I didn't hit "save" last night, maybe because I was interrupted by a door-to-door canvasser for an alternative energy supplier (Constellation) that led me down a 30 minute rabbit hole and no small bit of consternation.  I am not going to write about that but it was one of the most bizarre experiences of my life.  So that is my excuse.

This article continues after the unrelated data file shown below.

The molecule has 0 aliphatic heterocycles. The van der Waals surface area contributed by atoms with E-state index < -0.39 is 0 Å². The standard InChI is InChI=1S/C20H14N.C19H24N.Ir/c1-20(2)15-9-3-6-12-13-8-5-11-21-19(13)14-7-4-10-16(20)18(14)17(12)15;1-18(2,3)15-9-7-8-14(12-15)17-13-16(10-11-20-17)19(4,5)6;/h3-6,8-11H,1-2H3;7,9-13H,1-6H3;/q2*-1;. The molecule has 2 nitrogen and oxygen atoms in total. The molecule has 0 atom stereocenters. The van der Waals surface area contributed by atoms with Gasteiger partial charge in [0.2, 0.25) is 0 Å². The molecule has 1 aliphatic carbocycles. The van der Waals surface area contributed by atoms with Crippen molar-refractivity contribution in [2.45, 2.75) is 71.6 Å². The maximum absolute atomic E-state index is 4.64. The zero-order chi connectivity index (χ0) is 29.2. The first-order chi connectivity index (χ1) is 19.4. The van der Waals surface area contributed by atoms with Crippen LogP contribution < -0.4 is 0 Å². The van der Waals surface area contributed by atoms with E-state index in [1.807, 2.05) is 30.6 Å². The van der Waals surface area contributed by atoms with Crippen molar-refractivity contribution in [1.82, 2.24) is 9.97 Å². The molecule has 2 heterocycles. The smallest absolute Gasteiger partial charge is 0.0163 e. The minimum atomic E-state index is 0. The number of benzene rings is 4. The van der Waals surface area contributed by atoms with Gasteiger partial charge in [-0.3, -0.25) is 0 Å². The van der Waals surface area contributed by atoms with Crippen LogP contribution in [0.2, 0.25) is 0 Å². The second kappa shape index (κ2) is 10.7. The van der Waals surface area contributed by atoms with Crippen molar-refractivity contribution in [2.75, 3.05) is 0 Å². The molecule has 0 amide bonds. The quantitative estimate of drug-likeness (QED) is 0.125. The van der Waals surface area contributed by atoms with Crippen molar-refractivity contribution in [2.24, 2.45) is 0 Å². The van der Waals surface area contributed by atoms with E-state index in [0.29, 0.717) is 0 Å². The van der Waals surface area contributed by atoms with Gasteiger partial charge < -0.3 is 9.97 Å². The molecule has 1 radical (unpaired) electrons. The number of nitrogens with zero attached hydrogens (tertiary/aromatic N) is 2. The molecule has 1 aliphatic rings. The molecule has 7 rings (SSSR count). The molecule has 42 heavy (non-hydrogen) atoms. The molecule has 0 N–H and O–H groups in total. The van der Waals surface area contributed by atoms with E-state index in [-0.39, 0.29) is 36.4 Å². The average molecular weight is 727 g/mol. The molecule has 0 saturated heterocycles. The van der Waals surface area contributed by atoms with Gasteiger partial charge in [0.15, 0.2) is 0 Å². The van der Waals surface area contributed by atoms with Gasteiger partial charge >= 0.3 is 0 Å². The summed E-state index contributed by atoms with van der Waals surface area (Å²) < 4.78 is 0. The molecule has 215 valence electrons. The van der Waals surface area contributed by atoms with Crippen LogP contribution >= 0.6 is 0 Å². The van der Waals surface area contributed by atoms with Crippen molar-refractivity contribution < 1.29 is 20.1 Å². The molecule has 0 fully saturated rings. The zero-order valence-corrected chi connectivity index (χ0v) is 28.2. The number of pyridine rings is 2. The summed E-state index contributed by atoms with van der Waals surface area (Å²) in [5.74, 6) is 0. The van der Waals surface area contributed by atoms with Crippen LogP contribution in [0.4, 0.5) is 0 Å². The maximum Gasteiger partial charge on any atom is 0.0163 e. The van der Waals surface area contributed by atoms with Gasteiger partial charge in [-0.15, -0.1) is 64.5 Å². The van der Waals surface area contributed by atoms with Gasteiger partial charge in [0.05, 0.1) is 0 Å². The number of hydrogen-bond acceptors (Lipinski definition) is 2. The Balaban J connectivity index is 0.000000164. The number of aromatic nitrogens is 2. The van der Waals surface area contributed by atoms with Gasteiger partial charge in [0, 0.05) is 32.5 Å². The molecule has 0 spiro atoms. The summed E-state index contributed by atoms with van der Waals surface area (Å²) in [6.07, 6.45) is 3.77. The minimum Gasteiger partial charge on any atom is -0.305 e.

I ended on a very "book review ending" note.  I assessed the work as a whole, and I mentioned that Franken was unique because he was the one politician that was actually funny.  Somehow, I linked to reviews of both of Warren's books for some proposition that I forget.  I believe I mentioned that he did not have as specific ideas as Warren when it came to re-allocating government funds.  For the life of me I cannot recall what idea led to that statement.  Like, I wasn't saying Warren wasn't funny, but acknowledging that her career as a law professor did not prepare her as well as Franken's for writing funny books.  There is a little bit of Kurt Vonnegut in Franken's literary style, and it is refreshing to witness a lawmaker write about serious issues and still maintain a certain ironic distance to capture the absurdity of the situation.  This quality makes Franken an effective writer, speaker, inquisitor, leader, and whatever other nouns might be relevant.  Most importantly though, he hates lying politicians.  People hate politics because they hate all the lying.  Franken calls out a ton of it in this book, and it's always infuriating and ridiculous.  So that's ultimately why Franken is such a likable political figure.  It never feels like he's feeding you any B-S line.  If he did, he would self-consciously admit that it was a B-S line.